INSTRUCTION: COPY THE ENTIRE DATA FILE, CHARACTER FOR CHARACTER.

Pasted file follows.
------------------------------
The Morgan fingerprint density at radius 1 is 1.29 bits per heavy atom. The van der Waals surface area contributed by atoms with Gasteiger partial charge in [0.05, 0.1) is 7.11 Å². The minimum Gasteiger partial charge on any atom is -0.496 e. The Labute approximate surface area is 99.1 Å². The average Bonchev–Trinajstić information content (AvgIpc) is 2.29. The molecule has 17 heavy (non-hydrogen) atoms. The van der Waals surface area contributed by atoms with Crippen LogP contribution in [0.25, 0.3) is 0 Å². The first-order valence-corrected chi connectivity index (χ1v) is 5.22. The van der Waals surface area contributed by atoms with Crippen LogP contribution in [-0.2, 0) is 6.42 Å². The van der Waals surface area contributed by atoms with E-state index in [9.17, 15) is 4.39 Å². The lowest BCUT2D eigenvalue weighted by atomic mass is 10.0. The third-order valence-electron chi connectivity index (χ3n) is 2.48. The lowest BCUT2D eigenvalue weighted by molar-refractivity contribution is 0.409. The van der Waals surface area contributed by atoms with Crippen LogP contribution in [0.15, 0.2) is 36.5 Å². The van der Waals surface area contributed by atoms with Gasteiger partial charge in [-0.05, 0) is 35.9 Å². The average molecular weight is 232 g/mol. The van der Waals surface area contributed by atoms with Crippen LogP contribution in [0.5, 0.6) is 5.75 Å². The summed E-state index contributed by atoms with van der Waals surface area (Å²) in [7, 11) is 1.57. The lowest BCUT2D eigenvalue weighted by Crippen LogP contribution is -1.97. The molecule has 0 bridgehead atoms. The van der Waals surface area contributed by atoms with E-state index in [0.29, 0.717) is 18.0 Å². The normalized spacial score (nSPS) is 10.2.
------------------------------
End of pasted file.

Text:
The Morgan fingerprint density at radius 1 is 1.29 bits per heavy atom. The van der Waals surface area contributed by atoms with Gasteiger partial charge in [0.05, 0.1) is 7.11 Å². The minimum Gasteiger partial charge on any atom is -0.496 e. The Labute approximate surface area is 99.1 Å². The average Bonchev–Trinajstić information content (AvgIpc) is 2.29. The molecule has 17 heavy (non-hydrogen) atoms. The van der Waals surface area contributed by atoms with Crippen LogP contribution in [0.25, 0.3) is 0 Å². The first-order valence-corrected chi connectivity index (χ1v) is 5.22. The van der Waals surface area contributed by atoms with Crippen LogP contribution in [-0.2, 0) is 6.42 Å². The van der Waals surface area contributed by atoms with E-state index in [9.17, 15) is 4.39 Å². The lowest BCUT2D eigenvalue weighted by atomic mass is 10.0. The third-order valence-electron chi connectivity index (χ3n) is 2.48. The lowest BCUT2D eigenvalue weighted by molar-refractivity contribution is 0.409. The van der Waals surface area contributed by atoms with Crippen LogP contribution in [0.15, 0.2) is 36.5 Å². The van der Waals surface area contributed by atoms with Gasteiger partial charge in [-0.05, 0) is 35.9 Å². The average molecular weight is 232 g/mol. The van der Waals surface area contributed by atoms with Crippen LogP contribution in [0.5, 0.6) is 5.75 Å². The summed E-state index contributed by atoms with van der Waals surface area (Å²) in [7, 11) is 1.57. The lowest BCUT2D eigenvalue weighted by Crippen LogP contribution is -1.97. The molecule has 0 bridgehead atoms. The van der Waals surface area contributed by atoms with E-state index in [0.29, 0.717) is 18.0 Å². The normalized spacial score (nSPS) is 10.2.